Science researchers at the University of Pittsburgh recently published a study that found that patients suffering from SAD – Seasonal Affective Disorder – had misconceptions about sleep similar to those of insomniacs that prevent them from sleeping soundly at night. According to a University of Pittsburgh news article, the paper was titled “The Role of Beliefs and Attitudes About Sleep in Seasonal and Nonseasonal Mood Disorder, and Nondepressed Controls” and was published in the Journal of Affective Disorders this May.
Kathryn Roecklein, the study’s primary investigator and an assistant professor at the University of Pittsburgh's Department of Psychology, interviewed 147 adults between the ages of 18 and 65 and collected data through questionnaires. Roecklein and her team conducted clinical interviews as well, and they found that patients with SAD held a number of “unhelpful beliefs” similar to insomniacs that play a significant role in sleep cognition. The researchers’ data suggests that addressing these beliefs about sleep through therapy could help improve treatment for SAD. Cognitive behavioral therapy in particular could help patients take control of their sleep habits, mood, behavior and emotions.
“We predict that about 750,000 people in the Pittsburgh metro area suffer from seasonal affective disorder, making this an important issue for our community and the economic strength and vitality of our city,” said Roecklein. “If we can properly treat this disorder, we can significantly lower the number of sufferers in our city.”
University of Pittsburgh
Image courtesy of Wikimedia Commons
The University of Pittsburgh conducts a great deal of groundbreaking studies in many science research fields, including the life sciences. Lab suppliers interested in increasing scientific product sales leads and marketing university lab equipment may also be interested to know that the University of Pittsburgh is one of the most highly-funded markets in the country. According to 2012 NIH and NSF research funding statistics, the University of Pittsburgh was awarded at least $444.2 million in research funding. The university received $430 million in from the NIH in 2012. This money was distributed among various research projects across the life sciences. Some of the departments receiving funding included anatomy and cell biology, biology, biomedical engineering, biostatistics, chemistry, internal medicine, microbiology and pharmacology. The department receiving the most research funding was internal medicine, which received 191 awards totaling $93.6 million. For a full list of departments receiving funding organized by department name, number of awards received and total funding awarded, please visit the NIH website.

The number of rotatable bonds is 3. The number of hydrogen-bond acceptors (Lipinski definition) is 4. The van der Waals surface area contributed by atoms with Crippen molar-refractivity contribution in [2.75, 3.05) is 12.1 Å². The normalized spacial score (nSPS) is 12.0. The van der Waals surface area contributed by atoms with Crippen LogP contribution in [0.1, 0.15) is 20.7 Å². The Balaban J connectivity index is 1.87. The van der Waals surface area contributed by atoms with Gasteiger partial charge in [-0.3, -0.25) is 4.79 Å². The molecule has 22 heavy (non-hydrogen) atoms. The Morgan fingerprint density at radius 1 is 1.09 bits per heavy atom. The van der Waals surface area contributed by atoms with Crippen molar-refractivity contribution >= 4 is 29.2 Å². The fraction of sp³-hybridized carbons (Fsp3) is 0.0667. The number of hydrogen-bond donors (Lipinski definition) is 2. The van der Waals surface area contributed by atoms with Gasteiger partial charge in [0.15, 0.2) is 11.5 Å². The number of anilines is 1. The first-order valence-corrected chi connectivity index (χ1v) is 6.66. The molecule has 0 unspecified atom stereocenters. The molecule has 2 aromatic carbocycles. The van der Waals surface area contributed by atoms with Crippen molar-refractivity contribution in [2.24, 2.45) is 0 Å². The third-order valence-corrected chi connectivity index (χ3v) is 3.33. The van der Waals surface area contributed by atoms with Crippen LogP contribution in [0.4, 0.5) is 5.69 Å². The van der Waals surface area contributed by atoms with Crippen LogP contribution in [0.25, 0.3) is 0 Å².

In addition to the $430 million the University of Pittsburgh received from the NIH, the NSF awarded the University of Pittsburgh $24.7 million in 2012. The projects awarded research funding were conducted in departments as various as developmental systems, molecular biophysics, evolutionary processes, genetic mechanisms, global systems science, cellular dynamics and function, physiology and structural systems, bio informatics and neural systems. Projects in the life sciences were awarded $3.3 million in total.
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